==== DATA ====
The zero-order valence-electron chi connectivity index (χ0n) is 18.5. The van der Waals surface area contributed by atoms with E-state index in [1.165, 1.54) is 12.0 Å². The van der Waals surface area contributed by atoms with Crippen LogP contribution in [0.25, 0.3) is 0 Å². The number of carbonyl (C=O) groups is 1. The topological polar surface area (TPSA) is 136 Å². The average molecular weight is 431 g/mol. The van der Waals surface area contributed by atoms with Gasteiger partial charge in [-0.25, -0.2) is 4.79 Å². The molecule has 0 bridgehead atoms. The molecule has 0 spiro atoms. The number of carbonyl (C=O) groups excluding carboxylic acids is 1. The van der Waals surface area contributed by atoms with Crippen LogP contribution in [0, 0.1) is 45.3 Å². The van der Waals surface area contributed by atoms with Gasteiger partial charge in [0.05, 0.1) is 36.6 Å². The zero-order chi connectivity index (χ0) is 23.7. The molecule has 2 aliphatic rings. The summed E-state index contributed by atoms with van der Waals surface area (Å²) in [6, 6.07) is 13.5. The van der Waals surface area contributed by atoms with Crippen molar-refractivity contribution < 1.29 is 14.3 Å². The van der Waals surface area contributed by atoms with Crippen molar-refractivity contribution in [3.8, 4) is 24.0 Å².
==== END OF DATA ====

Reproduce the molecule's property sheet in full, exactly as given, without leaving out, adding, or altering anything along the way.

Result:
The zero-order valence-electron chi connectivity index (χ0n) is 18.5. The van der Waals surface area contributed by atoms with E-state index in [1.165, 1.54) is 12.0 Å². The van der Waals surface area contributed by atoms with Crippen LogP contribution in [0.25, 0.3) is 0 Å². The number of carbonyl (C=O) groups is 1. The topological polar surface area (TPSA) is 136 Å². The average molecular weight is 431 g/mol. The van der Waals surface area contributed by atoms with Gasteiger partial charge in [-0.25, -0.2) is 4.79 Å². The molecule has 0 bridgehead atoms. The molecule has 0 spiro atoms. The number of carbonyl (C=O) groups excluding carboxylic acids is 1. The van der Waals surface area contributed by atoms with Crippen LogP contribution in [0, 0.1) is 45.3 Å². The van der Waals surface area contributed by atoms with Gasteiger partial charge in [0.05, 0.1) is 36.6 Å². The zero-order chi connectivity index (χ0) is 23.7. The molecule has 2 aliphatic rings. The summed E-state index contributed by atoms with van der Waals surface area (Å²) in [6, 6.07) is 13.5. The van der Waals surface area contributed by atoms with Crippen molar-refractivity contribution < 1.29 is 14.3 Å². The van der Waals surface area contributed by atoms with Crippen molar-refractivity contribution in [3.8, 4) is 24.0 Å².